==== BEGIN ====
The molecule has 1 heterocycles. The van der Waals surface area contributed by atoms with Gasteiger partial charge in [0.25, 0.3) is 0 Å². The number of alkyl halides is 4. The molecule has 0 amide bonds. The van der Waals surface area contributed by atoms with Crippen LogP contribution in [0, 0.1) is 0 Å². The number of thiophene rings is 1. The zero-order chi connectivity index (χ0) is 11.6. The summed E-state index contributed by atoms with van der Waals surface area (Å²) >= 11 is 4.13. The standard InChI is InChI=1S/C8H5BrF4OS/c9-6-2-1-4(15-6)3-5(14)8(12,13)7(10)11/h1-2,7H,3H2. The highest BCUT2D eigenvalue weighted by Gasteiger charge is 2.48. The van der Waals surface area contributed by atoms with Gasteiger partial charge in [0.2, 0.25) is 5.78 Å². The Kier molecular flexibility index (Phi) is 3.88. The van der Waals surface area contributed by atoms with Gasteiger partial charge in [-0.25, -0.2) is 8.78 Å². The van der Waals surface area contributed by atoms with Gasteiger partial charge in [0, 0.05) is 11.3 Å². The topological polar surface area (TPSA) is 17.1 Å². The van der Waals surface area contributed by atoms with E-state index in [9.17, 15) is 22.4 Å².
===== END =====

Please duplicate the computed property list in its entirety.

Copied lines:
The molecule has 1 heterocycles. The van der Waals surface area contributed by atoms with Gasteiger partial charge in [0.25, 0.3) is 0 Å². The number of alkyl halides is 4. The molecule has 0 amide bonds. The van der Waals surface area contributed by atoms with Crippen LogP contribution in [0, 0.1) is 0 Å². The number of thiophene rings is 1. The zero-order chi connectivity index (χ0) is 11.6. The summed E-state index contributed by atoms with van der Waals surface area (Å²) >= 11 is 4.13. The standard InChI is InChI=1S/C8H5BrF4OS/c9-6-2-1-4(15-6)3-5(14)8(12,13)7(10)11/h1-2,7H,3H2. The highest BCUT2D eigenvalue weighted by Gasteiger charge is 2.48. The van der Waals surface area contributed by atoms with Gasteiger partial charge in [0.2, 0.25) is 5.78 Å². The Kier molecular flexibility index (Phi) is 3.88. The van der Waals surface area contributed by atoms with Gasteiger partial charge in [-0.25, -0.2) is 8.78 Å². The van der Waals surface area contributed by atoms with Gasteiger partial charge in [0, 0.05) is 11.3 Å². The topological polar surface area (TPSA) is 17.1 Å². The van der Waals surface area contributed by atoms with E-state index in [9.17, 15) is 22.4 Å².